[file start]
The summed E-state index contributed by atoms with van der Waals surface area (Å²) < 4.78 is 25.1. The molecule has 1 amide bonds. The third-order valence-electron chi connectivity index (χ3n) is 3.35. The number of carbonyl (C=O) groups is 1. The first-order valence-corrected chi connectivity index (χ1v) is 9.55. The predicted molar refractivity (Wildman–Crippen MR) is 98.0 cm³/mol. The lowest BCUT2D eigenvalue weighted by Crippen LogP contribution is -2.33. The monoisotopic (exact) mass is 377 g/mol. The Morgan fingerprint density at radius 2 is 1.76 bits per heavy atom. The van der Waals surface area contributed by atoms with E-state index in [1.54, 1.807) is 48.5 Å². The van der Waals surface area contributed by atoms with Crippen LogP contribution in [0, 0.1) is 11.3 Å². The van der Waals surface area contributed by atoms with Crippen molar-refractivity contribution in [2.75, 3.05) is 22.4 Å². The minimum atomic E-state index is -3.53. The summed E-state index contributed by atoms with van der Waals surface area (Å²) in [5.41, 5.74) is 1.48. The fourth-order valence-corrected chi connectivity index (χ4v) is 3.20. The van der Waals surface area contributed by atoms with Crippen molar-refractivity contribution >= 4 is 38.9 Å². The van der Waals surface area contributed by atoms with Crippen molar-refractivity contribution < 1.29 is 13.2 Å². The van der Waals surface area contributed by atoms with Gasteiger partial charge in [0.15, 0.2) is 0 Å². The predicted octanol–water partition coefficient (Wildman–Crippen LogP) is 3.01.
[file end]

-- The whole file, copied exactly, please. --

The summed E-state index contributed by atoms with van der Waals surface area (Å²) < 4.78 is 25.1. The molecule has 1 amide bonds. The third-order valence-electron chi connectivity index (χ3n) is 3.35. The number of carbonyl (C=O) groups is 1. The first-order valence-corrected chi connectivity index (χ1v) is 9.55. The predicted molar refractivity (Wildman–Crippen MR) is 98.0 cm³/mol. The lowest BCUT2D eigenvalue weighted by Crippen LogP contribution is -2.33. The monoisotopic (exact) mass is 377 g/mol. The Morgan fingerprint density at radius 2 is 1.76 bits per heavy atom. The van der Waals surface area contributed by atoms with E-state index in [1.54, 1.807) is 48.5 Å². The van der Waals surface area contributed by atoms with Crippen LogP contribution in [0, 0.1) is 11.3 Å². The van der Waals surface area contributed by atoms with Crippen molar-refractivity contribution in [2.75, 3.05) is 22.4 Å². The minimum atomic E-state index is -3.53. The summed E-state index contributed by atoms with van der Waals surface area (Å²) in [5.41, 5.74) is 1.48. The fourth-order valence-corrected chi connectivity index (χ4v) is 3.20. The van der Waals surface area contributed by atoms with Crippen molar-refractivity contribution >= 4 is 38.9 Å². The van der Waals surface area contributed by atoms with Crippen molar-refractivity contribution < 1.29 is 13.2 Å². The van der Waals surface area contributed by atoms with Gasteiger partial charge in [0.15, 0.2) is 0 Å². The predicted octanol–water partition coefficient (Wildman–Crippen LogP) is 3.01.